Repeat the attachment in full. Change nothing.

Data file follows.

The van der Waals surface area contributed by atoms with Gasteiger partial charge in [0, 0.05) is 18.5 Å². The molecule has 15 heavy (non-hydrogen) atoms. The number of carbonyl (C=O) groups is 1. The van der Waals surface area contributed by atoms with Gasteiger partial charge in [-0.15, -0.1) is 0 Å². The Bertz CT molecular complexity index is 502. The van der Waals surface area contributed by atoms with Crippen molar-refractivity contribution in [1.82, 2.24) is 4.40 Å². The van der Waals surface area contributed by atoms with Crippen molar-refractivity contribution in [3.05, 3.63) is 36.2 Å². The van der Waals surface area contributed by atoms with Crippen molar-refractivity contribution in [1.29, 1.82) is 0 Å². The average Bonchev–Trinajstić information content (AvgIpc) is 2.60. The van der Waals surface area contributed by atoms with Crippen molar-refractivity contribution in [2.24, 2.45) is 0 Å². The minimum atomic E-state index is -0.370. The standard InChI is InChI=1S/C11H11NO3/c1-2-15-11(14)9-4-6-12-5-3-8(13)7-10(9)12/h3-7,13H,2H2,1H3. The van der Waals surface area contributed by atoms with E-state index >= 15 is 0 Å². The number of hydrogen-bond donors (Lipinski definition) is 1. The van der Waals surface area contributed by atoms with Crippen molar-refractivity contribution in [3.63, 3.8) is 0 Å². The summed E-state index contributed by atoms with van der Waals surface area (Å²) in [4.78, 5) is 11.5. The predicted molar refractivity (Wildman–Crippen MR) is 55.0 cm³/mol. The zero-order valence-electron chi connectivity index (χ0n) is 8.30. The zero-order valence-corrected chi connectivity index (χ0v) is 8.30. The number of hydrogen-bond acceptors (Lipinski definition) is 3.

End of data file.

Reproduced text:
The van der Waals surface area contributed by atoms with Gasteiger partial charge in [0, 0.05) is 18.5 Å². The molecule has 15 heavy (non-hydrogen) atoms. The number of carbonyl (C=O) groups is 1. The van der Waals surface area contributed by atoms with Gasteiger partial charge in [-0.15, -0.1) is 0 Å². The Bertz CT molecular complexity index is 502. The van der Waals surface area contributed by atoms with Crippen molar-refractivity contribution in [1.82, 2.24) is 4.40 Å². The van der Waals surface area contributed by atoms with Crippen molar-refractivity contribution in [3.05, 3.63) is 36.2 Å². The van der Waals surface area contributed by atoms with Crippen molar-refractivity contribution in [1.29, 1.82) is 0 Å². The average Bonchev–Trinajstić information content (AvgIpc) is 2.60. The van der Waals surface area contributed by atoms with Crippen molar-refractivity contribution in [2.24, 2.45) is 0 Å². The minimum atomic E-state index is -0.370. The standard InChI is InChI=1S/C11H11NO3/c1-2-15-11(14)9-4-6-12-5-3-8(13)7-10(9)12/h3-7,13H,2H2,1H3. The van der Waals surface area contributed by atoms with E-state index >= 15 is 0 Å². The number of hydrogen-bond donors (Lipinski definition) is 1. The van der Waals surface area contributed by atoms with Crippen molar-refractivity contribution in [3.63, 3.8) is 0 Å². The summed E-state index contributed by atoms with van der Waals surface area (Å²) in [4.78, 5) is 11.5. The predicted molar refractivity (Wildman–Crippen MR) is 55.0 cm³/mol. The zero-order valence-electron chi connectivity index (χ0n) is 8.30. The zero-order valence-corrected chi connectivity index (χ0v) is 8.30. The number of hydrogen-bond acceptors (Lipinski definition) is 3.